IHS: iPhone Plus brings Apple more profit; materials cost $15.50 more than iPhone 6

For consumers opting to buy Apple Inc.’s iPhone 6 Plus rather than the iPhone 6, the additional display size will cost $100 extra. However, for Apple, the iPhone 6 Plus costs only about $16 more to produce, delivering to the company an even heftier margin than normal for its wildly popular smartphone line.

The bill of materials (BOM) of the iPhone 6 equipped with 16 GB of NAND flash memory amounts to $196.10, according to a preliminary estimate by the Teardown Mobile Handsets Intelligence Service at IHS Technology. The cost of production rises to $200.10 when the $4.00 manufacturing expense is added.

The BOM of the iPhone 6 Plus amounts to $211.10, and rises to $215.60 with the additional $4.50 manufacturing cost added. This is $15.50 higher than the total for the iPhone 6.

“Apple has always been adept at offering higher-end iPhone models with enhanced, desirable features—and then pricing those versions for maximum profitability,” said Andrew Rassweiler, senior director, cost benchmarking services for IHS, in a statement. “In the past, the premium versions of iPhone offered higher memory configurations for additional profit. While Apple continues this memory strategy, the company is also taking a similar approach with the iPhone Plus, structuring its pricing to add bottom-line profit on models that have a very desirable feature: a large phablet-sized display.”

With a contract from a wireless operator, the 16GByte version of the iPhone 6 is priced at $199, while the Plus model amounts to $299. The unsubsidized pricing for the two phones is $649 and $749, respectively.

Source: “Teardown – Apple iPhone 6” report, from Materials & Cost Benchmarking solutions at IHS
Source: “Teardown – Apple iPhone 6” report, from Materials & Cost Benchmarking solutions at IHS

The most obvious difference between the two new Apple smartphone models is the display, with the iPhone 6 sporting a 4.7-inch screen, and the Plus coming in at 5.5 inches. However, while the larger screen is more expensive, it doesn’t account for the entire cost differential between the two phones; the Plus also carries higher BOMs for its enhanced camera and battery subsystems.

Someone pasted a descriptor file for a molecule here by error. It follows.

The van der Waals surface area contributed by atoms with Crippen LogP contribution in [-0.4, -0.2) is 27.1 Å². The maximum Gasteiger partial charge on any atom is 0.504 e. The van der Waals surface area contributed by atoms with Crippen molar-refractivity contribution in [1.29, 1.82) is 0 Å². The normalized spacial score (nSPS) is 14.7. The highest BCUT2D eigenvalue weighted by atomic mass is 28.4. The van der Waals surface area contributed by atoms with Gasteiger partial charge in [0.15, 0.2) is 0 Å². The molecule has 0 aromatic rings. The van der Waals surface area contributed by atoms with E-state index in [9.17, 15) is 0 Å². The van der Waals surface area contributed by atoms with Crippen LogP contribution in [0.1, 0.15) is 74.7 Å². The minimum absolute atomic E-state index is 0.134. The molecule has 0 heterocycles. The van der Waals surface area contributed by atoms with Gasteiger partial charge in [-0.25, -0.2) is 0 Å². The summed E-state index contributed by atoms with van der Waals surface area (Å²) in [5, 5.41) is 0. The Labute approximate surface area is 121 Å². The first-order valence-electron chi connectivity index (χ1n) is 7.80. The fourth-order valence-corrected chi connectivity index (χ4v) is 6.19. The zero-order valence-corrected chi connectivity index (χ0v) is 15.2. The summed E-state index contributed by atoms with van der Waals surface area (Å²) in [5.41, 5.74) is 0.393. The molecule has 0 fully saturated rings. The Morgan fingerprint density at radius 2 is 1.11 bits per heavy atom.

For both the iPhone 6 and iPhone 6 Plus models, the screens feature in-touch in-plane switching (IPS) liquid crystal displays (LCD) supplied by two sources: LG Display and Japan Display. The displays likely employ Corning’s Gorilla 3 glass, compared to Gorilla 2 in the iPhone 5S and 5C.

Because of its larger size, the display/touch-screen subsystem in the iPhone 6 Plus carries a cost of $52.50, compared to $45.00 for the iPhone 6.

Both displays are also more expensive than for the smaller, 4-inch display/touch subsystem used in the iPhone 5S model, at $41.00, based on pricing from October 2013.

The larger form factor of the iPhone 6 Plus allows it to employ a bigger, higher-capacity battery. The iPhone 6 Plus battery has a capacity of 11.1 watt-hours (Wh), compared to 6.91 Wh for the iPhone 6. Because of this, the battery subsystem in the Plus is $1.00 more expensive than in the iPhone 6.

Also owing to their larger sizes, the iPhone 6 and iPhone 6 Plus both have more capacity than the 5S, which came in at just 5.92 Wh.

Furthermore, the camera of the Plus is $1.50 more expensive than in the iPhone 6.

In a major departure in component supplier selection from previous models, the critical applications processor chip used in both the new iPhones is not supplied entirely by Samsung.

The new models use the Apple-designed A8 processor, replacing the A7 employed in the iPhone 5S. The A8 exhibits new markings that are not consistent with previous A-series processors. IHS believes that Apple now is splitting its orders for the A8 processor between semiconductor foundry Taiwan Semiconductor Manufacturing Co. Ltd. (TSMC) and Samsung.